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Parties' Freedom Day message focused on SA's political gains

President Cyril Ramaphosa delivering his Freedom Day address via TV./ ANTONIO MUCHAVE
President Cyril Ramaphosa delivering his Freedom Day address via TV./ ANTONIO MUCHAVE

Yesterday marked 26 years since the advent of democracy in SA, and for the first time in history there were no events to mark this milestone due to the national lockdown.

In previous years, Freedom Day would usually be marked by rallies by different political parties addressing large crowds across the country.

The lockdown has seen political parties as well as President Cyril Ramaphosa delivering their addresses in their offices or the comfort of their homes. In his message, Ramaphosa said the many gains by the government since the 1994 elections were stained by poverty and inequalities that could no longer be brushed aside.

He said these were exacerbated by the national lockdown.

"Even now, after all the progress we have made, the circumstances of one's birth largely determines where and how we live, where we study, where we work and where we are cared for when we are sick. It is the greatest form of injustice. It is a stain on our national conscience," Ramaphosa said.

"The triumph of 1994 was about much more than being able to vote. It was about levelling the field for the black child and the white child, and making sure they each have an equal chance in life. The promise we made on the 27th of April 1994 can no longer be deferred."

EFF leader Julius Malema used his message to caution the government against "prematurely" easing lockdown regulations by allowing certain sectors of the economy to return to work.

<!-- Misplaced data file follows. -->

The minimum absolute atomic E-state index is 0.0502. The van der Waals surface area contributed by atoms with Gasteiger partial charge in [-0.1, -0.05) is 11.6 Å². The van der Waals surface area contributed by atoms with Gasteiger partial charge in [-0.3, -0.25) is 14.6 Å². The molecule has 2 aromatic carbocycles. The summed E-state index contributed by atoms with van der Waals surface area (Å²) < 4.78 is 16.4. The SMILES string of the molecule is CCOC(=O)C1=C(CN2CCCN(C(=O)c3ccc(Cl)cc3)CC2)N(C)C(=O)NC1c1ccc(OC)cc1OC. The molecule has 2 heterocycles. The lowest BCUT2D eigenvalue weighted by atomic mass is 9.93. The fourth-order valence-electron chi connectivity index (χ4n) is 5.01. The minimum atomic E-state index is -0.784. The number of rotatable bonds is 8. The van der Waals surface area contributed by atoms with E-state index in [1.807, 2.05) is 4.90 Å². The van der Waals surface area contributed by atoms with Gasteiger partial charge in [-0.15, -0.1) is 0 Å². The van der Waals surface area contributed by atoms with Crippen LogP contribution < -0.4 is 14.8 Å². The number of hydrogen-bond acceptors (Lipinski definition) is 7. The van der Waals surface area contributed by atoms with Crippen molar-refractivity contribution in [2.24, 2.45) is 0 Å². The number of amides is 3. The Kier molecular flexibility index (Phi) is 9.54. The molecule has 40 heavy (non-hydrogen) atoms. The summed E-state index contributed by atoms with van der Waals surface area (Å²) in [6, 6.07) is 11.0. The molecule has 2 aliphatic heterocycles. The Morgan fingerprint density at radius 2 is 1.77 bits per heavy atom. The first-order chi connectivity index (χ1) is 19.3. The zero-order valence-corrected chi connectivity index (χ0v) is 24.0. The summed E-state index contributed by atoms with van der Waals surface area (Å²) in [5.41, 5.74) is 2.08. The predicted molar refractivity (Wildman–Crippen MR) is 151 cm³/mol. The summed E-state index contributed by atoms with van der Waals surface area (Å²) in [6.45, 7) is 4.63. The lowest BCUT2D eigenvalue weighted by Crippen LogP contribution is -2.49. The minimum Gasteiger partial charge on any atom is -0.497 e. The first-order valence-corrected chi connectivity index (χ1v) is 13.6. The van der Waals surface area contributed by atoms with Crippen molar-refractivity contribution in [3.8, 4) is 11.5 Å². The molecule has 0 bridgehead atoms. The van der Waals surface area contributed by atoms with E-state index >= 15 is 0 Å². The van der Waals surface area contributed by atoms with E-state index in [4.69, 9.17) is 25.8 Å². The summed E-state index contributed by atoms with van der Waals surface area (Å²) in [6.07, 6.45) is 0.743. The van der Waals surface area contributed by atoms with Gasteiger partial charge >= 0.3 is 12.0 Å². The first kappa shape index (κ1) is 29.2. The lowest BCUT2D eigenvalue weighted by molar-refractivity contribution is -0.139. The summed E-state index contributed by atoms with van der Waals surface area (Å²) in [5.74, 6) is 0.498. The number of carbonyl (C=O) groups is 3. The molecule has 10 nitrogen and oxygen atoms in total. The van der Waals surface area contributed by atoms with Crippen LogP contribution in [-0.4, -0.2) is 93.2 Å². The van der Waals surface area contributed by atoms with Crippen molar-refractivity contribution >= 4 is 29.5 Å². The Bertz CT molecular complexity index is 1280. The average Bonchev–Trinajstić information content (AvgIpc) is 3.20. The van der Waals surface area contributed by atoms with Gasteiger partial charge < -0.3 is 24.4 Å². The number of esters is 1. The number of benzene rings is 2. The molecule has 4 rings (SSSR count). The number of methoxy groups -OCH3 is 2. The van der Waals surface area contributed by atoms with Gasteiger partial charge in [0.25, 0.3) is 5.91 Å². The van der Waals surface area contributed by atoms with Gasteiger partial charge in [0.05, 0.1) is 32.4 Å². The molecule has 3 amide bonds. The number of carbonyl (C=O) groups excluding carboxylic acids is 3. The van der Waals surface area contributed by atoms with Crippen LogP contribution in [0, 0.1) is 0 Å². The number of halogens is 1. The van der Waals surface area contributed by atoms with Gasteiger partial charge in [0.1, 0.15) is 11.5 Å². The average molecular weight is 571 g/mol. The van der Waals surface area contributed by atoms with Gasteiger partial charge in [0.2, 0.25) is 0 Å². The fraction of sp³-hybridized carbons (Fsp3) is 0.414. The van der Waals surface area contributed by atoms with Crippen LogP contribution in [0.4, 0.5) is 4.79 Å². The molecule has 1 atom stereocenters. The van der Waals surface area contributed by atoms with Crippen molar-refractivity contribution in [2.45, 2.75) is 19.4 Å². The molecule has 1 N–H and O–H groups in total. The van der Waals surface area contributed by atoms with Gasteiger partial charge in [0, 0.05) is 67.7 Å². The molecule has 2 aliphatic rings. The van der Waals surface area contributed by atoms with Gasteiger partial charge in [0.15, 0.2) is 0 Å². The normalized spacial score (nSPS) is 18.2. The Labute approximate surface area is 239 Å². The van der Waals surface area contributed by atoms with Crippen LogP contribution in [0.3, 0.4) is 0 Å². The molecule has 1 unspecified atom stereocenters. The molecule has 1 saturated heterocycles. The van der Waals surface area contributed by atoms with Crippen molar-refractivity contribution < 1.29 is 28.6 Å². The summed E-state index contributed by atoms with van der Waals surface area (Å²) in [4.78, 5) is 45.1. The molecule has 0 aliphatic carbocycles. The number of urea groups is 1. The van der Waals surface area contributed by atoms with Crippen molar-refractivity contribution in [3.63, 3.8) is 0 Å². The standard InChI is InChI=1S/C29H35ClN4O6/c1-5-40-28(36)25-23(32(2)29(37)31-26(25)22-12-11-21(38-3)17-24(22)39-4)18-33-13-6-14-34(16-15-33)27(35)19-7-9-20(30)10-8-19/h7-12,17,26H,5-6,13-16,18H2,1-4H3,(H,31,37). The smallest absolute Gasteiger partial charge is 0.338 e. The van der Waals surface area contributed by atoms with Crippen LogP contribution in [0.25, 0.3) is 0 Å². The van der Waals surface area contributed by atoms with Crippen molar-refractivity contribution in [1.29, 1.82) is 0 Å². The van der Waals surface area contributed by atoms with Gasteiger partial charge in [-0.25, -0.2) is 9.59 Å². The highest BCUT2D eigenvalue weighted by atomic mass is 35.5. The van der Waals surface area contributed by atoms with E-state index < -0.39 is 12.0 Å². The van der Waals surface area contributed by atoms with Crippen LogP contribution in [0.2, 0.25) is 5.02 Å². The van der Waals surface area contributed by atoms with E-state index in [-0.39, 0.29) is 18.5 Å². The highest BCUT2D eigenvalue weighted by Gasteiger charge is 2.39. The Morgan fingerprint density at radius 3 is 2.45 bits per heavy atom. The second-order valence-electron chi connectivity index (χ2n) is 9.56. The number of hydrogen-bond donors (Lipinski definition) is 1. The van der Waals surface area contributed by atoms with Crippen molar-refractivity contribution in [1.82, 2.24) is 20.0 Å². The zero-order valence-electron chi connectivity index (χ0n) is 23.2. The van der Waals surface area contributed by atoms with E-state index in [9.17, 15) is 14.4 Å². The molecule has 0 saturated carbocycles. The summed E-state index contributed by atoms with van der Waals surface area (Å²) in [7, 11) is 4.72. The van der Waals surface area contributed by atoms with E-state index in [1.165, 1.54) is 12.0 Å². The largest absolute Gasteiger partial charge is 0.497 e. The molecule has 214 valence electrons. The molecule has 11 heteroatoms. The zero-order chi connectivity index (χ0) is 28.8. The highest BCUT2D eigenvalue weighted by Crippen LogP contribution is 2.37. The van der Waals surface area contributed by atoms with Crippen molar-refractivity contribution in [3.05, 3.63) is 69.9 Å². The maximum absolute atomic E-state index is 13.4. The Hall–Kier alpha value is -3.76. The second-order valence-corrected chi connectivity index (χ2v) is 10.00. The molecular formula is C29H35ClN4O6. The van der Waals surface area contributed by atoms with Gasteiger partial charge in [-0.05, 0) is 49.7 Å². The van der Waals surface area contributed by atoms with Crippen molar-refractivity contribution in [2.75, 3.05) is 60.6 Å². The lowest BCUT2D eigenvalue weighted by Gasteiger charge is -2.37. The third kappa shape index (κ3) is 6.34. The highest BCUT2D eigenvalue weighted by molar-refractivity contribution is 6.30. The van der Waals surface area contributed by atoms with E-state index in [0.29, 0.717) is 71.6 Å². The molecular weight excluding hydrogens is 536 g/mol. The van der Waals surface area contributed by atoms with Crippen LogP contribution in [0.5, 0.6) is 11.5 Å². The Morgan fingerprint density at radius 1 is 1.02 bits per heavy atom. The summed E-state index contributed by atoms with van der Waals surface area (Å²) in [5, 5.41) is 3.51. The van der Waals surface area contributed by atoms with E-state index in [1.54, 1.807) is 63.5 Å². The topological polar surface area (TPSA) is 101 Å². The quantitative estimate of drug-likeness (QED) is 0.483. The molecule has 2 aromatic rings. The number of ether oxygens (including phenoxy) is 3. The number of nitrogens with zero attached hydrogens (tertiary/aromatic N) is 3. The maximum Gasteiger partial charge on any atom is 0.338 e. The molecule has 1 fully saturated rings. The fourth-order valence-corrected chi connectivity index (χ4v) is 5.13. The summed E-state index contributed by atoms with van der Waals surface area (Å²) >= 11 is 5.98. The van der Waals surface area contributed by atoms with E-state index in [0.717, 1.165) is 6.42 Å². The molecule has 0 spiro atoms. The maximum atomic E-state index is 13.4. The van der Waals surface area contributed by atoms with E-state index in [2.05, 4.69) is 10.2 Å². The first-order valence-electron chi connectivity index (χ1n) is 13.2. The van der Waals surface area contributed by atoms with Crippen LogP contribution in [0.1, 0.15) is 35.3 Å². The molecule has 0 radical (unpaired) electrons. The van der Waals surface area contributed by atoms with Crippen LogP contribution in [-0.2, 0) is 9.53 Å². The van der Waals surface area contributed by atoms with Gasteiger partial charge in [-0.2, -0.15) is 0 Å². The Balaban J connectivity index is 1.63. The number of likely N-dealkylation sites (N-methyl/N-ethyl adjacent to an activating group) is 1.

"We were inspired and encouraged when the minister of health brought experts and professors to address the nation on scientific reading of the current period. We, however, do not understand the science behind the premature reopening of the economy," Malema said.

"The reality is that majority of workers who will go back to work prematurely are black people and knowing the negligence of big businesses in South Africa, particularly the mines, our people will be at risk of contracting the virus."

He said should this lead to more people dying from contracting the virus in the workplace, the government must be held accountable for murder and attempted genocide.

The ANC said in order to fully pay tribute to those who fought for freedom in the country, they should recommit to working tirelessly to eradicate the legacy of apartheid and ensure that all South Africans find employment and break the chains of hunger and poverty.

"Until all South Africans are free from unemployment, economic exclusion, hunger and poverty, preventable disease and crime, South Africa will not have attained the ultimate freedom for which many of our martyrs laid down their lives," ANC spokesperson Pule Mabe said.

The IFP's Velenkosini Hlabisa also addressed the issue of economic exclusion of millions of South Africans.

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